When the interview process took place, we were standing at another counter with the consulate employee sitting behind glass with a tiny slot through which we passed our massive paper pile in 8 to 10 pages stages. Time stood still. The employee would ask us questions (in French) and forget to turn on the microphone. We had to continually ask the him to repeat his questions and to turn on the sound – I thought I was living the drive-up window scene in the movie, Wayne’s World. He swiftly shuffled our papers, picked up the phone a few times to call France and kept looking at Steve suspiciously because he was applying for a Student Visa. This was the first line of defense those in America encounter in their quest for a visa to France! (Does the word perspiration mean anything to you?)
We left the office exhausted and made the return drive home. And waited … Our passports with our visas pasted in were returned to us about a month later in the prepaid FedEx envelopes that we had provided. Another hurdle passed. We were on our way to France!
Once we entered France via Switzerland, the next step for us was to find a permanent residence. We had arranged to stay in an extended-stay apartment for our first month in Grenoble, but we would need a more permanent address for the duration of our stay. In addition, we needed fixed and mobile phone numbers to put on the OFII form. Would it ever end? After the arduous work to acquire those, we sent off the paperwork by registered mail on August 4th. Timing for that was not, shall we say, optimum. We soon learned that most of France is not working in August because ils sont en vacances! Finally, we received letters telling us that our OFII forms had been received. We still had to wait to be contacted for our appointments to complete the process. A week and a half later, a letter arrived outlining what we needed to do for our appointments that were scheduled for the 16th of September for Steve and the 17th for me.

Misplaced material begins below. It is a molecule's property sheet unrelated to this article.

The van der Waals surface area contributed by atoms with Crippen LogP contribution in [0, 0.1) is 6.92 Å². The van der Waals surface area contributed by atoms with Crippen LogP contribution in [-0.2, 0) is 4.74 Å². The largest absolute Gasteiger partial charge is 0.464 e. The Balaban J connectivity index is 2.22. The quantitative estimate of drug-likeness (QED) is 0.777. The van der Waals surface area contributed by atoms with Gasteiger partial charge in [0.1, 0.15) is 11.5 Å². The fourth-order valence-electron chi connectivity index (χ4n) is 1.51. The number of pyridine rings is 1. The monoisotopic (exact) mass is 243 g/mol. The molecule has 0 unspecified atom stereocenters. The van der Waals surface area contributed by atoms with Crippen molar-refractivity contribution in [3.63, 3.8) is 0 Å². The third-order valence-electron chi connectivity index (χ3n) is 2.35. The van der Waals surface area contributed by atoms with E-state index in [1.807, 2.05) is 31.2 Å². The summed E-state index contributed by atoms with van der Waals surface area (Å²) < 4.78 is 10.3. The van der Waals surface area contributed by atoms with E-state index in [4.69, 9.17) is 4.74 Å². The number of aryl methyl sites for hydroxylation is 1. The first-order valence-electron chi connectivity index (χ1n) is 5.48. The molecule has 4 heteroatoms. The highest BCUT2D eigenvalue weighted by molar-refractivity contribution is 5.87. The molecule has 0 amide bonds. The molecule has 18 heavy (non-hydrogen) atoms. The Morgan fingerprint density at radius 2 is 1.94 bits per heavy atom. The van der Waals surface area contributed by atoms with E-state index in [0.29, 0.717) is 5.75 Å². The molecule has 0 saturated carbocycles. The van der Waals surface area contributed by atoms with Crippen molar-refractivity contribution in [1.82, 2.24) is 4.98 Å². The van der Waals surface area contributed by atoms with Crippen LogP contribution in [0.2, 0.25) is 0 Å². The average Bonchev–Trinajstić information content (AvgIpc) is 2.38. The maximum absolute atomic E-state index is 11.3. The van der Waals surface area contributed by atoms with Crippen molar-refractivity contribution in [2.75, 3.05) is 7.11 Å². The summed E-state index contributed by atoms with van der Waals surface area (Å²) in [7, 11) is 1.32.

We were nearing the finish line! We needed to have a un examen radiographique, un photo tête nue, un examen clinique général and beaucoup d’argent. For the money part, we visited the Préfecture for taxe perçue à l’occasion de la délivrance du premier titre de séjour. This meant we had to buy des timbres á la caisse de préfecture in advance to cover the fee for the OFII validation. The timbres look like postage stamps and are similar to the stamps paid for when you complete a purchase on a house. For Steve that amounted to 55€ ($71.75) and for me, 340€ ($443.57) (exchange rate: 17/09/2010). We understand that in the U.S. the amount can be closer to $1,000.00 per person, so we think we got a bargain.
As a student, Steve had to first go to the Centre de Santé which is located near the train station in Grenoble and have a basic physical. Then, two days later, he needed to board tram C and head off to the Domain Université Centre de Santé to get a chest x-ray at one of those mobile units set up in a parking lot. A week later he returned to the first Centre de Santé to pick up his certified medical certificate. Finally, he was instructed to go to the OFII office with all his paperwork to complete the process. He was told they take a limited number of applicants each day. Since they don’t make specific appointments, show up early and try to get in the door – at 6’2″ and 90 kgs he was ready for action. He arrived an hour before the opening and was the first one in line. He presented all his pieces to the puzzle, and they pasted a card in the passport and covered it with a film cover. One down, one to go.